There seems to be a surge of mobile photography accessories on Kickstarter these days. Really, the trend makes sense – mobile manufacturers consistently tout their handsets' camera capabilities, and most everyone is prone to snapping shots with their phones. The desire to get better quality photos out of the most convenient cameras around is natural.
We've already seen plenty of HTC's One Mini for AT&T in the flesh, but a blurrycam can only go so far. Tonight, we've got one more treat – a crisp, clear press shot of the device.
While the shot doesn't hold much more information than what we already saw in our exclusive photos recently, it's interesting that the Beats Audio logo isn't sporting its typical red brand color (though the same is true for the press shots that have been released).
I love freebies. Picking one up is liking buying something nice, only without the cost. For a limited time, you can download a free copy of Android Photography by Colby Brown. It's a simple primer for learning how to take photos using a, preferably stock, Android phone or tablet.
The basics, and I do mean basics, are covered here. The book opens with a description of the best way to hold a phone for both horizontal and vertical pictures, and while this may seem obvious to some users, there's no shame in admitting if your picture-taking form could use some work.
Good light meters are expensive. The other problem with light meters is that they're often clunky and outdated in appearance. Pricey and ugly as they may be, they're a hugely convenient tool for photographers looking to get their exposures right the first time.
Lumu is looking to address both of those problems with the similarly-named Lumu light meter for smartphones. The Lumu, to put it simply, is both beautiful and awesome.
As we already know, the white Nexus 4 is very much real. Months after first showing up on the web, it re-appeared at Google I/O in all its glory, with June 10th tipped as a possible launch date by AndroidAndMe's co-founder Taylor Wimberly. Alongside it, according to Taylor, Android 4.3 would be unveiled as well.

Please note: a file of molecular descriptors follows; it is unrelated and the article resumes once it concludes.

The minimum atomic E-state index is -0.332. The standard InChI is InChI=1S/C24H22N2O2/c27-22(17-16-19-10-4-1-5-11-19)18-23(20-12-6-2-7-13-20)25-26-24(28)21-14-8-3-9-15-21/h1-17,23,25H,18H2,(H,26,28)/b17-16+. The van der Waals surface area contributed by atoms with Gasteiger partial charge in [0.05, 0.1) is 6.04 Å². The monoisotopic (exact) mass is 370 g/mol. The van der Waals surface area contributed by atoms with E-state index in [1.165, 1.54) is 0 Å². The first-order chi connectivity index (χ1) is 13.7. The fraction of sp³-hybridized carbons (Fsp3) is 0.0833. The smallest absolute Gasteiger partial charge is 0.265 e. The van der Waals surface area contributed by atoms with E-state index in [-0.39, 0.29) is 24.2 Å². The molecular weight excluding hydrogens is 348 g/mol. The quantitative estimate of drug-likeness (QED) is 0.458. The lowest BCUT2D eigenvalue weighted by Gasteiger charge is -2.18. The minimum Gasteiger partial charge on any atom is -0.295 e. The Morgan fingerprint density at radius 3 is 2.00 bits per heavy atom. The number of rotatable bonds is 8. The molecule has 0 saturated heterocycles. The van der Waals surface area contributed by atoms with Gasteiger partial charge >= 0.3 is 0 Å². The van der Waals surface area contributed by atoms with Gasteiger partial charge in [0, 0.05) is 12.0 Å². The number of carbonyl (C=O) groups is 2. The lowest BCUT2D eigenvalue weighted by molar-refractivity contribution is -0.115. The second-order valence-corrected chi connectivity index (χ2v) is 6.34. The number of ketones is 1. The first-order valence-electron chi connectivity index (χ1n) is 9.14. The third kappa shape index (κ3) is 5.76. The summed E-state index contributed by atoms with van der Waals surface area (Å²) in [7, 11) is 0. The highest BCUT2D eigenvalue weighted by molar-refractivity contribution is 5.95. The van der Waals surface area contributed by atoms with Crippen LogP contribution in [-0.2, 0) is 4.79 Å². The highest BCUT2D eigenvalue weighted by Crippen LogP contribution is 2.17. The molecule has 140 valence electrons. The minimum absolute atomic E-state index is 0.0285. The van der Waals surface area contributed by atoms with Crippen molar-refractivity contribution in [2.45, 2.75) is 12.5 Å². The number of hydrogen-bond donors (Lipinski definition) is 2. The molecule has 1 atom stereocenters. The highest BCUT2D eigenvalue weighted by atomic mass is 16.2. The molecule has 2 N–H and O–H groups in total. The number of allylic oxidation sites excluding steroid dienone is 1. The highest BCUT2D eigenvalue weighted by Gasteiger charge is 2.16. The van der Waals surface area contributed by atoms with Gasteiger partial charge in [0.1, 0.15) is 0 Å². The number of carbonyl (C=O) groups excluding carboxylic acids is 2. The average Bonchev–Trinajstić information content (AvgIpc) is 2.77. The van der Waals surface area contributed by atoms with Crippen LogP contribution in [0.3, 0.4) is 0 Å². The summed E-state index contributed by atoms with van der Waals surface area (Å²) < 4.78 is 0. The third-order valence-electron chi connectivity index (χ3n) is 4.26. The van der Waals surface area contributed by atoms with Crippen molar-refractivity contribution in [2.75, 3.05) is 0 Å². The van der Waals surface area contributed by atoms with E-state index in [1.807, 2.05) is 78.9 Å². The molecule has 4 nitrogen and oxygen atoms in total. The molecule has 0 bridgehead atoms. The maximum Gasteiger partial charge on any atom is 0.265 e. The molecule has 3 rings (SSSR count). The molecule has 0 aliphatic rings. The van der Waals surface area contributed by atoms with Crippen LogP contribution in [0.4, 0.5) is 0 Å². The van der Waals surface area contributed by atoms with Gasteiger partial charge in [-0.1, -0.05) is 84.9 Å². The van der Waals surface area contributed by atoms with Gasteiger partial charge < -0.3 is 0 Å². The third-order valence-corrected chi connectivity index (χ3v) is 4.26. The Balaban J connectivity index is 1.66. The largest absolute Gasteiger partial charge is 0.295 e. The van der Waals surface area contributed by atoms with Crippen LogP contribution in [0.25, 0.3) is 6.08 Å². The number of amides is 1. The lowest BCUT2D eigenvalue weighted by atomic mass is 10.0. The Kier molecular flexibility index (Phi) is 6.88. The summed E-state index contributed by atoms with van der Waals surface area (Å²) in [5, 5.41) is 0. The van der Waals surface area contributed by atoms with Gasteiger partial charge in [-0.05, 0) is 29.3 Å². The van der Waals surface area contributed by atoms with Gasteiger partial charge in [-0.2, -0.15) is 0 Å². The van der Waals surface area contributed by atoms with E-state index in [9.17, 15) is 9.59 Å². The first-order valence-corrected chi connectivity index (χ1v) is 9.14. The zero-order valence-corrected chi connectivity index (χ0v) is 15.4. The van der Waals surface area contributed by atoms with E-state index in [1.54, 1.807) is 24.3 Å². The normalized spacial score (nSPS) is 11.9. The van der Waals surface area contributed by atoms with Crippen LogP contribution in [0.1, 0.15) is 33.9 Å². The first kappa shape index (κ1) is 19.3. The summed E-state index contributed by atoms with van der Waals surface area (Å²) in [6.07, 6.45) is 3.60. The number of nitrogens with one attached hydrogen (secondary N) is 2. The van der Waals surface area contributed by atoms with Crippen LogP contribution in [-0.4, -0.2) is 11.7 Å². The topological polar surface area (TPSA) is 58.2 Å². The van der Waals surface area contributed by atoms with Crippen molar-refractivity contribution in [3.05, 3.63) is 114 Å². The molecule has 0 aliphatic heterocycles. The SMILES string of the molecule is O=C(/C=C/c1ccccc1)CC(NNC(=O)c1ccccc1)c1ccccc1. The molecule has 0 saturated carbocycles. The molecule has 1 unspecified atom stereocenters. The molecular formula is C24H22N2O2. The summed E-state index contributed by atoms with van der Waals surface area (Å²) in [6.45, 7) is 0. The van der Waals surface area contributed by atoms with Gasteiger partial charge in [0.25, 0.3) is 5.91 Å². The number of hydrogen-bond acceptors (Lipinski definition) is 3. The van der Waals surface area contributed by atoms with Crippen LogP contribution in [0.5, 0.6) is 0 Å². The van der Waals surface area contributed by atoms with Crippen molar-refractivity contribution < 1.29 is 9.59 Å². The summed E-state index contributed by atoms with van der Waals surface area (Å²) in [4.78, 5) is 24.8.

While I can't confirm the date (even if the information was correct at the time of I/O, plans can change for any reason), what I can show you today are some of the press images of the white Nexus 4, model number E960W (the original Nexus 4 is E960).
Unless you've been living under a rock, you are probably aware of the recent improvements and updates to the Google+ experience, both on the web and in mobile apps. While Auto Awesome, Auto Enhance, Auto Highlight, Auto Backup, and other widely discussed features are certainly exciting, one subtle nicety managed to fly under our radar until a post by Google's +Tor Norbye pointed out just how awesome it is.
The feature I'm talking about is visual recognition in Google+ photo search.
Talkray, from the makers of the incredibly popular touch-talk app TiKL, is an ambitious app – it looks to be your one-stop shop for mobile communication on the go, communicating through text, pictures, videos, and voice all for free. Until now, though, the app has had a fatal flaw – its design. While not the worst design we've seen, Talkray had, shall we say, unfortunate looks. Inconsistent styles, gradients mixed with flat elements, and Gingerbread-style tabs abound.
If you've never heard of Snapchat, god! You guys are so behind the times! This app is like MMS and Mission Impossible all in one! Except it's not Mission Impossible because that's an old person show and who cares about Tom Cruise anymore? No time for watching movies when we're busy sending self-destructing pictures to each other. Set a timer on a message and, once it runs out, the recipient can no longer see your photo.